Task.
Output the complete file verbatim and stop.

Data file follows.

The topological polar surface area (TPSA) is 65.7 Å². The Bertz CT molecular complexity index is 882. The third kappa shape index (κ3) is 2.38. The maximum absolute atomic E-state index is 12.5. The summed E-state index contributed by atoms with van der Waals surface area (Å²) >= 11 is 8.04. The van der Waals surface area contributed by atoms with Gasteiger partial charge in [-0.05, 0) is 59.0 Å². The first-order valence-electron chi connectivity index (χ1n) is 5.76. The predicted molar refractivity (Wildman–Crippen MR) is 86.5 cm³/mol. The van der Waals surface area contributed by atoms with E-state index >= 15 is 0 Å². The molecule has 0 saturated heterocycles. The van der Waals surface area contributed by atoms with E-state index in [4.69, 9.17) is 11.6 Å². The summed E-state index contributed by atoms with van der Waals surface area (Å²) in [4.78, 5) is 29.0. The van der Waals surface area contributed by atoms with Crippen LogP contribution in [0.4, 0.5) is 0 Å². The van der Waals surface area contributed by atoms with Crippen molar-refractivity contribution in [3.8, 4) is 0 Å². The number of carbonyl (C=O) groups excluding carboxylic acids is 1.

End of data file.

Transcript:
The topological polar surface area (TPSA) is 65.7 Å². The Bertz CT molecular complexity index is 882. The third kappa shape index (κ3) is 2.38. The maximum absolute atomic E-state index is 12.5. The summed E-state index contributed by atoms with van der Waals surface area (Å²) >= 11 is 8.04. The van der Waals surface area contributed by atoms with Gasteiger partial charge in [-0.05, 0) is 59.0 Å². The first-order valence-electron chi connectivity index (χ1n) is 5.76. The predicted molar refractivity (Wildman–Crippen MR) is 86.5 cm³/mol. The van der Waals surface area contributed by atoms with E-state index >= 15 is 0 Å². The molecule has 0 saturated heterocycles. The van der Waals surface area contributed by atoms with E-state index in [4.69, 9.17) is 11.6 Å². The summed E-state index contributed by atoms with van der Waals surface area (Å²) in [4.78, 5) is 29.0. The van der Waals surface area contributed by atoms with Crippen LogP contribution in [0.4, 0.5) is 0 Å². The van der Waals surface area contributed by atoms with Crippen molar-refractivity contribution in [3.8, 4) is 0 Å². The number of carbonyl (C=O) groups excluding carboxylic acids is 1.